In recent years, the big sales tax topic has been the emergence of the so-called "Amazon" laws, whereby an out-of-state Internet retailer who has a "click-through" arrangement with a local vendor must collect sales tax in that state, even if it has no physical presence there.
New York was the first state to enact such legislation, and currently about a third of all states have similar statutes. Prior to these laws, states primarily imposed tax on vendors with a physical in-state presence. As a result, Internet and catalog orders of tangible personal property were often exempt from sales tax. Only when Amazon.com and others grew into some of the nation’s largest retailers did states finally realize they were losing billions in tax revenues.
The "Amazon" laws highlight the states’ problem in dealing with new business models. The issue of taxing Internet transactions is based on state legislatures’ unfamiliarity with innovative online businesses, as well as trying to stretch old regulations to cover previously unimagined services. Simply put, states and their tax laws are in a constant struggle just to keep up.
The new frontier in the world of sales tax is the "sharing economy," exemplified by companies such as Airbnb and FlipKey. As the argument goes, why should a short-term apartment rental through Airbnb not be subject to sales tax, when a similar stay at a Holiday Inn is taxable? The same holds true for companies like Uber and Lyft, which compete with local car services that are required to charge sales tax. The states’ revenue stakes from these services are extremely high. According to one estimate, in 2013 business and leisure travelers spent over $880 billion, more than half of which was spent on lodging and transportation. The sales tax implication on this alone is in the billions of dollars.
Much like with Amazon.com, New York regulators have taken the lead in pursuing these businesses, starting with Airbnb. New York State Attorney General Eric Schneiderman recently ordered Airbnb to turn over its records so the state could determine whether New York rental property owners have been collecting and paying the appropriate state taxes, including sales and income taxes. An intense legal battle ensued, resulting in a one-year truce between the parties. In the interim, Airbnb agreed to provide New York with information regarding its hosts in New York City, but will redact the names and other personally identifiable information.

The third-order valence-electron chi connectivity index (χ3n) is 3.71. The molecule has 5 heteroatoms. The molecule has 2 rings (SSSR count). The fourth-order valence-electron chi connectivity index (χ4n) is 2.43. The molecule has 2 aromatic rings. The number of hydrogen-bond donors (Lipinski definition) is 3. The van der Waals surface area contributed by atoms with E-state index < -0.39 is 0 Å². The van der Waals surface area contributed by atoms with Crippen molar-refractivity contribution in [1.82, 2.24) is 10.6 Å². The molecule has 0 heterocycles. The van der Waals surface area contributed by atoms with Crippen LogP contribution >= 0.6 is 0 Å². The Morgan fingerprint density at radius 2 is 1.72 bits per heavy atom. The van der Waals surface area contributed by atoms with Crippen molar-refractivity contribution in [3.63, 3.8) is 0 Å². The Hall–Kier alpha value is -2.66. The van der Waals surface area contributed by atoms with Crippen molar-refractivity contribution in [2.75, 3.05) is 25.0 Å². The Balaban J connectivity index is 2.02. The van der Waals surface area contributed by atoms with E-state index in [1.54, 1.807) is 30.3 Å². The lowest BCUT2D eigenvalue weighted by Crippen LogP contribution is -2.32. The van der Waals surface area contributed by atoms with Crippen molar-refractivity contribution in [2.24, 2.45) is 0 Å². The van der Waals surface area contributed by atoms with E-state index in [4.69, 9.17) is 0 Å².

Other jurisdictions are joining the Airbnb fray, notably Portland, Oregon and San Francisco, California. In San Francisco, Airbnb has started collecting the city’s 14% hotel tax. And in Portland, the company is working with the city as part of its "Shared City" initiative to pay the local transient lodging tax.
For states, the difficulty in applying sales tax rules is finding a comparable taxing analogue for the Internet-sharing economy. These businesses deviate from traditional businesses, such as hotels and car rental companies. As these sharing services spread across the country, state legislators continue to seek ways to apply existing tax laws written before these companies were ever imagined.
If you have any questions regarding sales and use tax, please contact Manager of Tax Controversy and State and Local Taxation, Alan Goldenberg, at firstname.lastname@example.org or 212-897-6421, or your Friedman LLP tax professional.